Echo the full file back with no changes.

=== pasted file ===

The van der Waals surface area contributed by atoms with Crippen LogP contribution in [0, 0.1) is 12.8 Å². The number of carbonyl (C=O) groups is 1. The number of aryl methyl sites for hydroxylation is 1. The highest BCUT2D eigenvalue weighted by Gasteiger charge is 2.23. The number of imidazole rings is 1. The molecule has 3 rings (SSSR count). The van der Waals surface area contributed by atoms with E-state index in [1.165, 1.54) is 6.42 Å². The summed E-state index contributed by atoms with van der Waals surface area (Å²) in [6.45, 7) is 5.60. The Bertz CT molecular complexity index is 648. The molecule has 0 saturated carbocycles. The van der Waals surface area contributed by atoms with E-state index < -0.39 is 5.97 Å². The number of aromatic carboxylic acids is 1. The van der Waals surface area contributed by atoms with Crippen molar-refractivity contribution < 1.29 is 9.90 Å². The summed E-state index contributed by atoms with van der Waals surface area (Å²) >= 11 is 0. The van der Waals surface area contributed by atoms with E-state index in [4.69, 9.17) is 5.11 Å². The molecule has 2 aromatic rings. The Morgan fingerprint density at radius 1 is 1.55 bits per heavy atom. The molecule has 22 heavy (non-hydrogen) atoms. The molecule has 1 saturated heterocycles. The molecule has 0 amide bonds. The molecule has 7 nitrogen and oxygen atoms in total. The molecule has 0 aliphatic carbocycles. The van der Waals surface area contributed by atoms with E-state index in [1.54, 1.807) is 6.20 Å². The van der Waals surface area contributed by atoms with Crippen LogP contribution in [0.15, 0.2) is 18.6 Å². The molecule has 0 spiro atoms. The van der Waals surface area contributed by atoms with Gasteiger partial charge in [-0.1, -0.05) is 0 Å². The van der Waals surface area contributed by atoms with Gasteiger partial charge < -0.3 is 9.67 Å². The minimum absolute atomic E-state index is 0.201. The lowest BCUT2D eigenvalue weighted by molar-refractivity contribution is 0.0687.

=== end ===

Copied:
The van der Waals surface area contributed by atoms with Crippen LogP contribution in [0, 0.1) is 12.8 Å². The number of carbonyl (C=O) groups is 1. The number of aryl methyl sites for hydroxylation is 1. The highest BCUT2D eigenvalue weighted by Gasteiger charge is 2.23. The number of imidazole rings is 1. The molecule has 3 rings (SSSR count). The van der Waals surface area contributed by atoms with E-state index in [1.165, 1.54) is 6.42 Å². The summed E-state index contributed by atoms with van der Waals surface area (Å²) in [6.45, 7) is 5.60. The Bertz CT molecular complexity index is 648. The molecule has 0 saturated carbocycles. The van der Waals surface area contributed by atoms with E-state index < -0.39 is 5.97 Å². The number of aromatic carboxylic acids is 1. The van der Waals surface area contributed by atoms with Crippen molar-refractivity contribution < 1.29 is 9.90 Å². The summed E-state index contributed by atoms with van der Waals surface area (Å²) >= 11 is 0. The van der Waals surface area contributed by atoms with E-state index in [4.69, 9.17) is 5.11 Å². The molecule has 2 aromatic rings. The Morgan fingerprint density at radius 1 is 1.55 bits per heavy atom. The molecule has 22 heavy (non-hydrogen) atoms. The molecule has 1 saturated heterocycles. The molecule has 0 amide bonds. The molecule has 7 nitrogen and oxygen atoms in total. The molecule has 0 aliphatic carbocycles. The van der Waals surface area contributed by atoms with E-state index in [1.54, 1.807) is 6.20 Å². The van der Waals surface area contributed by atoms with Crippen LogP contribution in [0.15, 0.2) is 18.6 Å². The molecule has 0 spiro atoms. The van der Waals surface area contributed by atoms with Gasteiger partial charge in [-0.1, -0.05) is 0 Å². The van der Waals surface area contributed by atoms with Gasteiger partial charge < -0.3 is 9.67 Å². The minimum absolute atomic E-state index is 0.201. The lowest BCUT2D eigenvalue weighted by molar-refractivity contribution is 0.0687.